Friday, 8 April 2016

Hello from the Falklands

This is an extract from my diary in the first few days of getting off the plane:

Hello to me, from me. Its really good to get outside myself & get a different perspective on things. For a start, its sunny here being austral summer (solstice), so we have long days which stand in stark contrast to the Tupperware gloom from which I came all those hours ago. It seems like another world. And there’s plenty of FRESH AIR here and the water tastes PURE, as its unflouridated. The Falklands reminds me of how the UK used to be before it became overpopulated & over ran with namby pamby EU bollocks legislation & plastic retail parks. There’s no gaudy ‘street furniture’ or ‘warning signs’ here, except to avoid the minefields, and even then you get the feeling its more of a polite courtesy rather than a keep- off- the- grass admonishment. Wanna blow yourself up? Fine! Liberty rules. But you can afford to do that with a population of 2500 and a playground the size of Scotland at your disposal.

The vast majority of the population are cosseted in small tin huts in Stanley. A small minority live in what they call ‘camp’ from the Spanish for field. So the population density is something like you would see in Iceland. Stanley is quaint and lazy, with vibrantly painted roofs, small vegetable cultivation in polytunnels, and an array of scuttled shipwrecks lying in the natural harbour which is Port Stanley.

Lady Elizabeth, an iron barque, Whalebone Cove 1875-1913

The Plym, an iron tugboat, 1903-1930's

There are no trees here (too windy & exposed) so wooden structures are virtually absent apart from the occasional piece of reclaimed wood from a shipwreck, or deliberately imported timber. Stanley has the occasional introduced tree, but plantations are out of the question, even in hollows or mountainsides. Even Christ church at Stanley, arguably the showpiece building on the island, has four giant whale bones arranged in a dome- shape, rather than forming any arch of wood. This leaves a kind of bare or raw sensation to a Celtic heart, like something vital is missing in the landscape, like a parent gone off to war, or a lover who has upped and left suddenly.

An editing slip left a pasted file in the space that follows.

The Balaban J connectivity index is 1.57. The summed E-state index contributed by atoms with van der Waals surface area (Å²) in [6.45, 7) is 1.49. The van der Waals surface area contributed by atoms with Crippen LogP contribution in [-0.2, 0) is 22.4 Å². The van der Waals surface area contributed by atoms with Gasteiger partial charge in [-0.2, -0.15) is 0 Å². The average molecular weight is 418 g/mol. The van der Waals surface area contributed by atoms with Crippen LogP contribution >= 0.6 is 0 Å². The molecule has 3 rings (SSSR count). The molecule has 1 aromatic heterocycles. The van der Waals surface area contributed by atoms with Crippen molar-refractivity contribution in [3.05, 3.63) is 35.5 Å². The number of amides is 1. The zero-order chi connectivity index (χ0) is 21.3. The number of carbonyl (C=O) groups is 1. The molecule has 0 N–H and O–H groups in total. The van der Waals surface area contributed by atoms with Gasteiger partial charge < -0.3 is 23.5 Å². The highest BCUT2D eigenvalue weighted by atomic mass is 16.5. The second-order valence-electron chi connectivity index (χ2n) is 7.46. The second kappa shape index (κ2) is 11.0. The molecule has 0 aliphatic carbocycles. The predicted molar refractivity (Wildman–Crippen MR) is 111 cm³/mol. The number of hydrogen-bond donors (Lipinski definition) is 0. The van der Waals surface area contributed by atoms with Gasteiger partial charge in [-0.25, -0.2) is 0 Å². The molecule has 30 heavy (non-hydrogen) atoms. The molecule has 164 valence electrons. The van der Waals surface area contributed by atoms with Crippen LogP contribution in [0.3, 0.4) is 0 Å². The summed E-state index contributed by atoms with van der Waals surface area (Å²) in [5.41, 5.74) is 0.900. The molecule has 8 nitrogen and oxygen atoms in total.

Above are photos I took of the shipwreck of the St Mary at Whale Point. Wrecked on an offshore reef in 1890 on her maiden voyage while carrying a cargo of coal, whiskey, iron pipe, boxes of tacks, and toy trains from New York to San Francisco, what remains of her today lies on the beach easily accessible at low tide. A large section of the St Mary was removed by the Maine State Museum, Augusta in 1978 and taken back to America where it is now displayed. Beautiful pens and bowls made locally from the wood of the St Mary can be purchased in the Historic Dockyard Museum in Stanley. It is without doubt the most evocative shipwreck I have ever seen. You can walk the boards and clamber freely around this natural museum.

Summer on Falkland is short lived. There are no bees, flies are few. Ironically this Caledonian clime has few midges like mother Scotland. Kicking a football in the garden, feeling the breeze, pollen of Antarctic hawkbit gets stuck between the toes in my sandals. Garden of golden yellow hawkbit heads rise to greet me in the Sun.

The sun is fierce here, in the thin ozone of the South Pole. And the weather fronts are capricious and bold. No English bowler, taking three days to run up to a delivery. Winds and rain are rapid and lash in straight from the sea, but then quickly disappear and sublimate into sunshine, beating down radiation. And the winds! Rugged, excoriating in sandpaper swirls, they impart a ruddy and vigorous complexion which lasts a day at the most. Then there are the indolent days of mist & blanket cloud where the mountains speak! Bearded in their fog & mystery, they keep their wisdom selfishly like a wizard dwelling in dark mines or caves.